WASHINGTON, D.C. — On Monday, Jan. 30, U.S. Rep. Earl Blumenauer (D-Ore.) introduced H.R. 622, the Restoring Equal and Accountable Legislators in the House (REAL House) Act. The bill would expand the number of members of the U.S. House of Representatives to 585 following the 2030 census.
The House was capped at its current size of 435 members in 1929, when the country’s population was only 122 million people. Since then, the United States has grown to 328 million people, meaning the population of the average congressional district — currently 761,179 people — has nearly tripled. In his statement introducing the bill, Blumenauer argued that this imbalance “makes it more difficult for members to be responsive to the will of the people.” Increasing the number of representatives “will help our government better reflect our districts and constituent needs.”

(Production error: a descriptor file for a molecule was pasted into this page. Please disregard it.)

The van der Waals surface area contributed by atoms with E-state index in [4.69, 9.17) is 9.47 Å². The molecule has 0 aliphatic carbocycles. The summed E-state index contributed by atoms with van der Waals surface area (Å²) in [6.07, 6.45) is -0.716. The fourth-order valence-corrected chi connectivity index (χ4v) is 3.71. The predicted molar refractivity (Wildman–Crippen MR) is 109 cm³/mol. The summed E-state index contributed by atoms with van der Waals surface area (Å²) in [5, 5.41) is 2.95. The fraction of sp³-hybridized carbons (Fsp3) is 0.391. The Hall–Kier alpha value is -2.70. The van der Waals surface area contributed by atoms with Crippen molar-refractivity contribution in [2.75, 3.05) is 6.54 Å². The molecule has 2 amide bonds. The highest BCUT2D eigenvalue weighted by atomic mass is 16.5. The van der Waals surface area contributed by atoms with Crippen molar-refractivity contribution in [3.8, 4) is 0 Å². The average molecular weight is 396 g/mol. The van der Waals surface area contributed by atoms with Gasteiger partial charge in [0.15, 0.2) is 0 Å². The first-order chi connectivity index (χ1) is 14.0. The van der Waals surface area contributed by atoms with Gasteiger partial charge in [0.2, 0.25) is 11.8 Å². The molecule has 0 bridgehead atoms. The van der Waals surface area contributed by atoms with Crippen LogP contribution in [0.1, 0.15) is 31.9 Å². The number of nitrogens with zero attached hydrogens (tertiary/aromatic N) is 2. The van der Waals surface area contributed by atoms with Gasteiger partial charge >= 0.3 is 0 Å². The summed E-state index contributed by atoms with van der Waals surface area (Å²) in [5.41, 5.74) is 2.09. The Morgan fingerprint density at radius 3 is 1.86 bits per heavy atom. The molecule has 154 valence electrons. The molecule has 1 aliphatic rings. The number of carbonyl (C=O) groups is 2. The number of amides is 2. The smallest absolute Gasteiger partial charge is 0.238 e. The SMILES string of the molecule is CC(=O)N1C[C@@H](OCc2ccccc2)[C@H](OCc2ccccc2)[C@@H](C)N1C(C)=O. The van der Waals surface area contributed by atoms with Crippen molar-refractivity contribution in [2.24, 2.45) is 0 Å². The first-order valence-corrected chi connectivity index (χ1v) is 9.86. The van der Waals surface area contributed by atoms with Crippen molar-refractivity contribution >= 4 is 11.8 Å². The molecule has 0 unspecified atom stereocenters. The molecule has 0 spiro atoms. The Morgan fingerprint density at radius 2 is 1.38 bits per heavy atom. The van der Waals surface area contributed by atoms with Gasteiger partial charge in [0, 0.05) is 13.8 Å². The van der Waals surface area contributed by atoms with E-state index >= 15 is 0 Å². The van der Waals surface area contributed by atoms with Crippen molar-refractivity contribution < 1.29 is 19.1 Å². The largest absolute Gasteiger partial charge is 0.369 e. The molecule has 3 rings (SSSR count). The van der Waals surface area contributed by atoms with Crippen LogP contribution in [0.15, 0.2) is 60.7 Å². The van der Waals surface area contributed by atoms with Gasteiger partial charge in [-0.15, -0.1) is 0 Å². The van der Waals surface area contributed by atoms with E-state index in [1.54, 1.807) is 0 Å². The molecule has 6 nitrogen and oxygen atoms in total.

In 2021, a group of scholars released a report advocating for expanding the House. They argued that adding more U.S. representatives would:
- Foster stronger connections with constituents,
- Expand the talent pool of the House,
- Increase the influence individual voters have in election outcomes and
- Help Congress handle its workload.